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Monday, December 22, 2008

9 Steps to Recharge Yourself and Avoid Holiday Burnout

1. Set your boundaries and honor them.
Boundaries are a way to protect yourself from the actions of others and limit your exposure to stressful people or situations. It’s practicing good self-care to say no to unreasonable requests of your time at work, and to limit the length of family visits with those who cause undue irritation or spread negativity.

2. Innovate, create, and anticipate.
If you are able to do some of your work from home, phone it in! If this is not yet a practice where you work, make your case for it, but make the “business case.” Consider the benefits for the company, such as better coverage, easy accessibility during off hours, and greater productivity. Ensure you’ve got a set up at home that is conducive to getting your work done; even if it’s just at the kitchen table. Gather everything you’ll need to complete the job at hand before you start, then plunge right in.

3. Let others know what you expect of them.
Your staff needs to know your expectations. This serves as a roadmap enabling them to compare where their performance is now with where it should be. The same is true for your family and loved ones. Letting them know what you expect sets clear direction and can serve as a place from which to begin negotiations.

4. Establish built-in reserves in as many areas as possible.
Allow extra time for traveling during the holiday season. Temper your expectations with an eye toward the stress many of your staff may be facing. A little generosity in terms of deadlines and commitments at this time of year almost guarantees a renewed loyalty and dedication in the New Year.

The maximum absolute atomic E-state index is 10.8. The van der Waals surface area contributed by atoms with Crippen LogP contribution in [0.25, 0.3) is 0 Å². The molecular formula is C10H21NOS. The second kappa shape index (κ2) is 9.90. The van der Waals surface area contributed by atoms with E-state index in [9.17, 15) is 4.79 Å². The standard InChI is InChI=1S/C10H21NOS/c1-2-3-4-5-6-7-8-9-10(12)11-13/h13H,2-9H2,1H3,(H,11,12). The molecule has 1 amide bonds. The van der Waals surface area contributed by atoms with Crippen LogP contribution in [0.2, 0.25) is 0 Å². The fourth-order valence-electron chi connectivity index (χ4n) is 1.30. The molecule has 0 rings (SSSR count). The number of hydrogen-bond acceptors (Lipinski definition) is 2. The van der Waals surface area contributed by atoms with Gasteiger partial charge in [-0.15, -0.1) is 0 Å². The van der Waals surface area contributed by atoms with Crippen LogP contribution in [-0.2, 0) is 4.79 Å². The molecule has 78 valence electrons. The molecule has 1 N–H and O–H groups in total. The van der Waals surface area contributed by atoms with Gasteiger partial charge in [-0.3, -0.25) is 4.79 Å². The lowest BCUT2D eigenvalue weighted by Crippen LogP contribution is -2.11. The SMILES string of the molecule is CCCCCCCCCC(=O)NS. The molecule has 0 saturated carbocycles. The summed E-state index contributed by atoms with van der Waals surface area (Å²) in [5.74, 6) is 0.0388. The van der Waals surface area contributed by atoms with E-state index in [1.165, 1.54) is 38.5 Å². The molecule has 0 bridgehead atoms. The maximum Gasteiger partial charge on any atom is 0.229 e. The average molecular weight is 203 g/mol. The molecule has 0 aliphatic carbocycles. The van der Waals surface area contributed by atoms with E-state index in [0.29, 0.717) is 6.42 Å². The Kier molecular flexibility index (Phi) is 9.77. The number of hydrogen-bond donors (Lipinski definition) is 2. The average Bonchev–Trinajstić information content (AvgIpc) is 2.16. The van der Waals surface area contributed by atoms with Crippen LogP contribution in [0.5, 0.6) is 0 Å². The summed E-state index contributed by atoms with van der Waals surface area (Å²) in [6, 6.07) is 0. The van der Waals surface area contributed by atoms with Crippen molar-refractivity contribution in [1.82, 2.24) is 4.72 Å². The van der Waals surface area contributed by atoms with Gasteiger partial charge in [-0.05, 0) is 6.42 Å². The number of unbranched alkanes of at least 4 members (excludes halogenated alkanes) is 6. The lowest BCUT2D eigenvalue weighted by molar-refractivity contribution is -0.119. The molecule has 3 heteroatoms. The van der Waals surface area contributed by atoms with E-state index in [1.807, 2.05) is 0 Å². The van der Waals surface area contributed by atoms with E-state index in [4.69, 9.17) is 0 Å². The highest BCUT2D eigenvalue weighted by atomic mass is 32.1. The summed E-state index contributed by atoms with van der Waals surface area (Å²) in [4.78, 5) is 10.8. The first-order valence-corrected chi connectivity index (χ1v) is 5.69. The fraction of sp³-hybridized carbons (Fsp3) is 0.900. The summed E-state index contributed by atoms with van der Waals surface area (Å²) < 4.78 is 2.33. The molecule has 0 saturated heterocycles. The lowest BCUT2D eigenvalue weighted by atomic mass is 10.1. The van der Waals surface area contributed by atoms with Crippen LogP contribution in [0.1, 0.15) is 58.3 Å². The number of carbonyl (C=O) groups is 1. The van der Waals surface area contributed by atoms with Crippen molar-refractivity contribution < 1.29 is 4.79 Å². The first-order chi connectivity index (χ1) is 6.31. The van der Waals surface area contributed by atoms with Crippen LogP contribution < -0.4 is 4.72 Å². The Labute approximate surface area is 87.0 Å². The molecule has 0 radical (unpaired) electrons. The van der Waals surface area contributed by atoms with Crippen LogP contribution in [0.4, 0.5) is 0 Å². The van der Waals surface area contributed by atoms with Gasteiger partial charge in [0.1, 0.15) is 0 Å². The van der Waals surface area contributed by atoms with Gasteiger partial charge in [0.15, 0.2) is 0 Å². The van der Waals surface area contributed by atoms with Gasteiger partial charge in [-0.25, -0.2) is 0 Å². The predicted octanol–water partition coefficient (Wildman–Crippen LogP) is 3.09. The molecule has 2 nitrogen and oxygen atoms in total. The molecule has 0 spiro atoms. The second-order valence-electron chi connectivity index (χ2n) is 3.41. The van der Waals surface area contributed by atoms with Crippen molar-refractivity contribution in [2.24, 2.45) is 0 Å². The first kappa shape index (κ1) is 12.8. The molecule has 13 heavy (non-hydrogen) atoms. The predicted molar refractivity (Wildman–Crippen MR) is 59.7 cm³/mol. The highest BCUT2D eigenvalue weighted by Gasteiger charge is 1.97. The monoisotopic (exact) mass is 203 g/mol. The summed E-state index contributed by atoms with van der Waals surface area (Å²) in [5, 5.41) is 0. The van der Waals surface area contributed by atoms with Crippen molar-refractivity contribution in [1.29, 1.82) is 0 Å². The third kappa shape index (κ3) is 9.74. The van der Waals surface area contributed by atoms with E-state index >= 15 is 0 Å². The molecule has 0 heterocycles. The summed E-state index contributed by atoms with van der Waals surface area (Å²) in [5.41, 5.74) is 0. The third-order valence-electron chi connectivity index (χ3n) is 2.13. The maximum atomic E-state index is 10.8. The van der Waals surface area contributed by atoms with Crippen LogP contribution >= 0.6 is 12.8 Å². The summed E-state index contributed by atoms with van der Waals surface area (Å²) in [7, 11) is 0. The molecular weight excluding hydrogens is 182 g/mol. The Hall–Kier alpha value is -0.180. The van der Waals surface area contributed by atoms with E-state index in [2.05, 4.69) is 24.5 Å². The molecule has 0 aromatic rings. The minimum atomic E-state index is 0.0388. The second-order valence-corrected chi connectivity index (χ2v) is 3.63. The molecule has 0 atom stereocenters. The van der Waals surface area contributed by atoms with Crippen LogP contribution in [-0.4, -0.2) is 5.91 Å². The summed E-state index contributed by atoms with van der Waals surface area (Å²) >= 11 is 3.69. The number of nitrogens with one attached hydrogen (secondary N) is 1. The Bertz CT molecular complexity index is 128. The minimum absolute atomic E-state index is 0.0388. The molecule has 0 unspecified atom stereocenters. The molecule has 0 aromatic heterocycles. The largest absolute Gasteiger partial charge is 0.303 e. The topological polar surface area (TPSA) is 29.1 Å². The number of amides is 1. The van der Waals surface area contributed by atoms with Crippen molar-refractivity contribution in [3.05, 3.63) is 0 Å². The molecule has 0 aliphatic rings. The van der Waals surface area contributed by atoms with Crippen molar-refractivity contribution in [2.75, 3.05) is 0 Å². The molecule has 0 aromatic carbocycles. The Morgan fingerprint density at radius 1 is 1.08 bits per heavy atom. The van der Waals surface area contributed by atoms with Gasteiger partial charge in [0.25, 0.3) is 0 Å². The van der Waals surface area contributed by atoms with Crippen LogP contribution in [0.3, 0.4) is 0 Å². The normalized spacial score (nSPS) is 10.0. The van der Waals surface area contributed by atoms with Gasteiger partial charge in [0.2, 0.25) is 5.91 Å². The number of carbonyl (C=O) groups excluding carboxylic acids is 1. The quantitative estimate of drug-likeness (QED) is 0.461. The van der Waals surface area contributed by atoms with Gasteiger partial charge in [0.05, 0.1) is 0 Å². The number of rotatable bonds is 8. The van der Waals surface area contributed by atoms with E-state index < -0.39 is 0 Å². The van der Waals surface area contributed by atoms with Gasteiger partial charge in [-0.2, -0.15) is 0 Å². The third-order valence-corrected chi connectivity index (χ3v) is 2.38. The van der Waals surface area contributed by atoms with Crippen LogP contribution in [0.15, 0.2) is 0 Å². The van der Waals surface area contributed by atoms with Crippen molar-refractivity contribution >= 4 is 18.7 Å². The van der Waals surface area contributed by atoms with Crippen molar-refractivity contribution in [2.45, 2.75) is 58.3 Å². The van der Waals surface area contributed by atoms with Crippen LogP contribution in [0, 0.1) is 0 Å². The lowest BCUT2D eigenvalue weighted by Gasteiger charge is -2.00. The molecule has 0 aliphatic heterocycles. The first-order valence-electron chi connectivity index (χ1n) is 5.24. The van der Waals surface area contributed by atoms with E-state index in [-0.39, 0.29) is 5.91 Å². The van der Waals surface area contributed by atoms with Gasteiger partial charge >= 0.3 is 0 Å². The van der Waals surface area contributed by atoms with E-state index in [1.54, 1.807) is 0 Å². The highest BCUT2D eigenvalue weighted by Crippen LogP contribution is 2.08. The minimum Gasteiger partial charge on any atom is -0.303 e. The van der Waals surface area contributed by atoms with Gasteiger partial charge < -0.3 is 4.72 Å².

5. Finish one piece of “unfinished business” a day, if it’s in your power to do so.
Your confidence grows in direct proportion to your accomplishments. Even completing the simple things--choosing a date and time for a meeting you’ve been putting off, or reaching out to make a call you’ve been dreading--will build your sense of well being and mastery.

6. Make sure you get your personal needs met.
It’s difficult to live a powerful and well-anchored life unless your personal needs are met. Whether it’s as simple as finding laughter in your day, connecting with another human being in a loving way, or scheduling a massage, make sure you take care of yourself.

7. Live a life as close to your values as possible.
When you are acting in accordance with your authentic beliefs, you’re operating from a place of power and security. Fulfillment naturally occurs when each decision you make stems from your highest beliefs and values.

8. Identify and eliminate what’s “good enough” in your life, both at work and at home.
The things you tolerate are sometimes the very things that drain your energy and slow your development, or potentially thwart your company’s success. Think about one thing in your life that is just “good enough” and what it would look like if it were great. What’s stopping you from making it great? Often we orchestrate the status quo by accepting the barely acceptable. You deserve better, so push for it!

9. Create your personal definition of success.
Put pen to paper (or fingers to keyboard) and define what success looks like in your life. Working backwards from your definition is a way to map your path. When you define success for yourself, life becomes very, very simple.


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Growth is change.
Change can be uncomfortable.
Grow anyway.

Deborah Avery
New York Executive Coaching, LLC
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